Convergence also applies to corporate governance standards. At IFAC, we support global convergence to the corporate governance principles of the Organization for Economic Cooperation and Development (OECD), which reflect best practices. The OECD’s framework is designed to promote transparent and effective markets and focuses on the roles and rights of stakeholders, the responsibilities of management and the board of directors, and other parts of the corporate governance structure.

Like IFAC, the OECD requires that its member states make best efforts to comply with its guidelines and best practices—and, like IFAC, it believes that one should ―inspect‖ what one ―expects.‖ IFAC’s recently released international governance good practice guide is consistent with the OECD framework.

Regulation in Times of Crisis I’d like to comment briefly now on the direction of national regulation in the midst of a crisis. I believe it is a time to seek out solutions—and for regulators to resist knee-jerk reactions, and the search for scapegoats and silver bullets.

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I strongly believe that we must resist retreating into a national focus and its manifestations, such as protectionism, national carve-outs of standards and regulations, and other short-sighted political solutions. Rather, it is an opportunity to build stronger international institutions.

One of these opportunities is to strengthen the international financial institutions like the Financial Stability Forum, which brings together national bodies of sector-specific regulators, central bankers, and industry supervisors to deal with the consequences of the increasingly integrated global economy.

It is also a time to build up newer organizations, like the International Federation of Independent Audit Regulators, a three-year-old global organization that The Public Company Accounting Oversight Board—the private-sector non-profit, created by the Sarbanes-Oxley Act to oversee the auditors of public companies—has recently joined.

We at IFAC would be pleased to share our knowledge of how to make an international organization work effectively to develop common standards and best practices.

We must keep in mind that a quality system of regulation is critical to the functioning of honest and transparent markets. Such systems create an environment and culture that supports compliance; must be supported through accountability and enforcement; and must be cost effective—meaning that the cost of regulation cannot exceed the benefit to the public. In times of crisis, when regulations are developed quickly and without due process, the consequences can be as inimical to the public interest as the problems they were designed to solve. In particular, it is important for regulators to keep in mind the challenges of small and medium enterprises and to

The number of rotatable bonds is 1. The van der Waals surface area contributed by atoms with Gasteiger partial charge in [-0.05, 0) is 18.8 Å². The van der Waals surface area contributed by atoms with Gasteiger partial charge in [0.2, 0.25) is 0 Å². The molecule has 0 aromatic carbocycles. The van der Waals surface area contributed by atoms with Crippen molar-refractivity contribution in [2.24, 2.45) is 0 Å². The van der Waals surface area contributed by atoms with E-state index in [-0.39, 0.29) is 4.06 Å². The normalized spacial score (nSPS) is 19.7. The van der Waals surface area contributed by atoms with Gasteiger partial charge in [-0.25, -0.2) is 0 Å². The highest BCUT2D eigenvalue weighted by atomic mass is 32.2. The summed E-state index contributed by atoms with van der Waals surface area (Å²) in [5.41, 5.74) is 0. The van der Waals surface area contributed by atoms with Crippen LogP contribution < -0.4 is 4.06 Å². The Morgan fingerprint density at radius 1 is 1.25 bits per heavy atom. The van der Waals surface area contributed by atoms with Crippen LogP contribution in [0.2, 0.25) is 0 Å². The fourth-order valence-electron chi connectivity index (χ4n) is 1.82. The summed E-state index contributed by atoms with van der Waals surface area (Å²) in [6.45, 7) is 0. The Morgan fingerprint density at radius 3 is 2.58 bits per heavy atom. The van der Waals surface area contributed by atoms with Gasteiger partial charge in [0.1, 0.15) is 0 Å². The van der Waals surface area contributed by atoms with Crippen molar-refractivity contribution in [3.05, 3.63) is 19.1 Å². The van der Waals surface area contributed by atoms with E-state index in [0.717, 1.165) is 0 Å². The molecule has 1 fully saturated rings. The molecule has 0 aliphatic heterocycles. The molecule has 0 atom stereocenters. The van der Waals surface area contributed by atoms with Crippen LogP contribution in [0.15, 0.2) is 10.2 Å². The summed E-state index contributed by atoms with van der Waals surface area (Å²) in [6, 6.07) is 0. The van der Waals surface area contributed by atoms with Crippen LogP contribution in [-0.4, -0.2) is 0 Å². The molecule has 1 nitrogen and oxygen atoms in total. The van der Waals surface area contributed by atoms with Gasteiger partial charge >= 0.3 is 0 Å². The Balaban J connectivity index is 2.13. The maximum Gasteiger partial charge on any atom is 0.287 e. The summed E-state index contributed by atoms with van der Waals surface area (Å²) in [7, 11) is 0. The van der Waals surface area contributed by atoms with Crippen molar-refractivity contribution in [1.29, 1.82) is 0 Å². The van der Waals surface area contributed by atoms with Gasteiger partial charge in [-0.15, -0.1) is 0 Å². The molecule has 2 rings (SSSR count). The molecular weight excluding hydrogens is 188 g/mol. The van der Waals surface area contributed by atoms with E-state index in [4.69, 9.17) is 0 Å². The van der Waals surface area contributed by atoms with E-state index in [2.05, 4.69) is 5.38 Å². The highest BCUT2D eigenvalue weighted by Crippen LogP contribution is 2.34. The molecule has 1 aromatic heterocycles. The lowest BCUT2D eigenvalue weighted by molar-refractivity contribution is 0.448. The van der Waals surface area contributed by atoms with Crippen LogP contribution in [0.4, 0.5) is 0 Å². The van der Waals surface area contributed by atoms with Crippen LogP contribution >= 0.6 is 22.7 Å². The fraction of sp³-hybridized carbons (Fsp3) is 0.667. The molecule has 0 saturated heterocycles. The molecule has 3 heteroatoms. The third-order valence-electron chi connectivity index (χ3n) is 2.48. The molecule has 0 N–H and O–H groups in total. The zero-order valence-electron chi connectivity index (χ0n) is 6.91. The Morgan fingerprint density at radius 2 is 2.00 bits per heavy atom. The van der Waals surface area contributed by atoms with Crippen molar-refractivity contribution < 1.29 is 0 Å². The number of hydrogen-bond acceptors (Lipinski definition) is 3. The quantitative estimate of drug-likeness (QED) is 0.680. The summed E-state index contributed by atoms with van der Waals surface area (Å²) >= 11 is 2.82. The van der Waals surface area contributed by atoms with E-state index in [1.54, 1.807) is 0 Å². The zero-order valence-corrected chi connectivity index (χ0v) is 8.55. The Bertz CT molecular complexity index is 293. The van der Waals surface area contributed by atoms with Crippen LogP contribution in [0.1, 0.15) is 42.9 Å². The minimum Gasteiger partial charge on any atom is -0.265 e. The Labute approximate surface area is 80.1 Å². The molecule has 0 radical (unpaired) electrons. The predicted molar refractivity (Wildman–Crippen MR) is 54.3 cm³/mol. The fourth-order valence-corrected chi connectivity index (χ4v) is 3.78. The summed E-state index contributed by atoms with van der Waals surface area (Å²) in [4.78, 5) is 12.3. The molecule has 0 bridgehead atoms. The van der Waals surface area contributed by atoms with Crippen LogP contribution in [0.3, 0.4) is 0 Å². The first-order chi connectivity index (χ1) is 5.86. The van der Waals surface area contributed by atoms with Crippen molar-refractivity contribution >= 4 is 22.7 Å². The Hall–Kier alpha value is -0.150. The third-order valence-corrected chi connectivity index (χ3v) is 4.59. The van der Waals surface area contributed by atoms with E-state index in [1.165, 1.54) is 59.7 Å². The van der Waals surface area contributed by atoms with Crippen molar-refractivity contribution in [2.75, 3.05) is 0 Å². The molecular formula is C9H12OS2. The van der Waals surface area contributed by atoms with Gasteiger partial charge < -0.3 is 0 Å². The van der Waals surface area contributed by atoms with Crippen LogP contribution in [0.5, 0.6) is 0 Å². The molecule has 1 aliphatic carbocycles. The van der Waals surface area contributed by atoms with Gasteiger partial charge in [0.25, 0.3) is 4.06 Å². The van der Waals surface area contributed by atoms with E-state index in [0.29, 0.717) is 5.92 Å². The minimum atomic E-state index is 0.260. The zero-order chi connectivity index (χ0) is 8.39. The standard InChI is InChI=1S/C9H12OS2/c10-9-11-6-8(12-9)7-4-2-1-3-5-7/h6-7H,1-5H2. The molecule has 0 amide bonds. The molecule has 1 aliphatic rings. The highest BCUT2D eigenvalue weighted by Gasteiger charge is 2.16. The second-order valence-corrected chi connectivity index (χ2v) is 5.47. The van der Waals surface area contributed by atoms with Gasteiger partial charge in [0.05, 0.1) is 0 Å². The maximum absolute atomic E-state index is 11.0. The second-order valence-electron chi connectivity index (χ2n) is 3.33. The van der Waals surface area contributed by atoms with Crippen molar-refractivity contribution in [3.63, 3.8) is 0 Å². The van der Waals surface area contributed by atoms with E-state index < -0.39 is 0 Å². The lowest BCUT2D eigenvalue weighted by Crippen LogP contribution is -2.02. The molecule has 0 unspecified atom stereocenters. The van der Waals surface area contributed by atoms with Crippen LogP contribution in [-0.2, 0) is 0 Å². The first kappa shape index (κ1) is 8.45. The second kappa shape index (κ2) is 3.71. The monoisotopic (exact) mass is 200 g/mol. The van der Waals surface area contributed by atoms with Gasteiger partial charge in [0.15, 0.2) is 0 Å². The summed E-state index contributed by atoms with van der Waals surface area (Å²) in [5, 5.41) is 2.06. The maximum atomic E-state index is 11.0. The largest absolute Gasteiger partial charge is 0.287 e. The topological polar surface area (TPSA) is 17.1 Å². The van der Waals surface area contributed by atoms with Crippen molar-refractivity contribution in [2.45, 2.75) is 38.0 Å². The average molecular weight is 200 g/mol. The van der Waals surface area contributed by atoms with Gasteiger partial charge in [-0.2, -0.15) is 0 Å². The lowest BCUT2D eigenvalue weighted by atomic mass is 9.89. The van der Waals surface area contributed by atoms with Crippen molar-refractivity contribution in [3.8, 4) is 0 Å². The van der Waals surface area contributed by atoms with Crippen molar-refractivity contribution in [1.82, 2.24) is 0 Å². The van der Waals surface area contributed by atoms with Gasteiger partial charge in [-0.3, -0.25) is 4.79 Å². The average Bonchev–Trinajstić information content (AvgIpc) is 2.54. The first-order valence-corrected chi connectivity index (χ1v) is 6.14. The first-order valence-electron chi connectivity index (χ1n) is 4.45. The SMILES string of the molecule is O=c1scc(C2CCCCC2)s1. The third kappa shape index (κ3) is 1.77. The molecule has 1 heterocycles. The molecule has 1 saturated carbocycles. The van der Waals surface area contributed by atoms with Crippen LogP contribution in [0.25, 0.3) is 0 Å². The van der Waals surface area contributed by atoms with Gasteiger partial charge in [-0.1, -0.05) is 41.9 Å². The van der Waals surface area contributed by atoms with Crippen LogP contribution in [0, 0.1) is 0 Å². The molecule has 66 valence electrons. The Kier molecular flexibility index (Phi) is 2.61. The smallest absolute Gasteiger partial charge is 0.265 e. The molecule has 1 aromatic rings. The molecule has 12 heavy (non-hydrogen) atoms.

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avoid placing unnecessary burdens—and even unintended ones—on them. Doing so means placing the potential growth of the global economy at risk.

I’ve already mentioned fair-value accounting and how its reliability has been questioned as people look for an easy scapegoat for the crisis. There is another example of a concept that the financial crisis and recent scandals have brought to the forefront: management audit firm rotation.

Rotation of key players on audit teams every five to seven years makes sense as it injects new perspective and a refreshed sense of objectivity into the audit team. If this is true, then audit firm rotation would seem to make even more sense as it removes any ―firm‖ bias that may attach to past decisions.

However, when considered in the light of another issue—audit firm concentration—it makes no sense at all. In most parts of the world, there are not enough choices to allow for this without forcing companies to choose audit firms that have no expertise in their industry, such as banking and insurance, among others.

While several countries have experimented with and subsequently abandoned firm rotation, it is being considered as a regulatory response to Satyam in India. This is not necessarily the right solution. The point is that regulation must be considered pragmatic and cost effective. And it must be both complemented and supported by high ethical behavior.

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I believe we must promote the value of the right balance between well-designed regulation and the promotion of, and reliance on, ethical behavior within a professional setting.

True, it is difficult; but it is not impossible, and it must be done. This applies to a number of the players in the international financial system, including the accounting profession but also including the credit rating agencies.

Clearly, the public interest is best served when there is confidence in the ethics of the accounting profession—this is a job for the profession itself, even when it operates within a regulatory framework

Conclusion In closing, I’d like to briefly summarize some of my key points today.

We’ve discussed how the global financial markets require many kinds of trust to operate effectively—trust in the regulatory schemes and the regulators, trust in the financial information providers and their institutions, and trust in those who provide safeguards, such as auditors and insurance providers.

While the ethics of the accountancy profession have not been called into question in the current crisis, we understand full-well the consequences of a failure of trust. Trust, ethics, and confidence go hand in hand. The current crisis emphasizes in a very dramatic fashion how high the stakes are when ethics are sidelined and confidence is lost.